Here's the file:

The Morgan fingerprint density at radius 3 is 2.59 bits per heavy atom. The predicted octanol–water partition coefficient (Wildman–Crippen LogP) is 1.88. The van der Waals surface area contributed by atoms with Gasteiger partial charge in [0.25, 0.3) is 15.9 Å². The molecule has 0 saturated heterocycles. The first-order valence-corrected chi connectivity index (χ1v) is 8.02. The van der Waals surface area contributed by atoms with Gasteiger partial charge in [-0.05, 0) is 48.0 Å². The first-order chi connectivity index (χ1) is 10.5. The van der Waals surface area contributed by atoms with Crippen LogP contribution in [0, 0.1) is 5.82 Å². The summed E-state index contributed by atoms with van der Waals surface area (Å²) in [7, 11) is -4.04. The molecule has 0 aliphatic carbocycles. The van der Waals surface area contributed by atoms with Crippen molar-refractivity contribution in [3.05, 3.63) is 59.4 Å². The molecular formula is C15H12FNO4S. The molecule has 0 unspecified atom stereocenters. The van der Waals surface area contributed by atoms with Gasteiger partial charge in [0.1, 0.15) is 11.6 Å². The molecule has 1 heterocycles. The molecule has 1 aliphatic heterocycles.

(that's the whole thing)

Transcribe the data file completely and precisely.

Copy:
The Morgan fingerprint density at radius 3 is 2.59 bits per heavy atom. The predicted octanol–water partition coefficient (Wildman–Crippen LogP) is 1.88. The van der Waals surface area contributed by atoms with Gasteiger partial charge in [0.25, 0.3) is 15.9 Å². The molecule has 0 saturated heterocycles. The first-order valence-corrected chi connectivity index (χ1v) is 8.02. The van der Waals surface area contributed by atoms with Gasteiger partial charge in [-0.05, 0) is 48.0 Å². The first-order chi connectivity index (χ1) is 10.5. The van der Waals surface area contributed by atoms with Crippen LogP contribution in [0, 0.1) is 5.82 Å². The summed E-state index contributed by atoms with van der Waals surface area (Å²) in [7, 11) is -4.04. The molecule has 0 aliphatic carbocycles. The van der Waals surface area contributed by atoms with Crippen molar-refractivity contribution in [3.05, 3.63) is 59.4 Å². The molecular formula is C15H12FNO4S. The molecule has 0 unspecified atom stereocenters. The van der Waals surface area contributed by atoms with Gasteiger partial charge in [0.1, 0.15) is 11.6 Å². The molecule has 1 heterocycles. The molecule has 1 aliphatic heterocycles.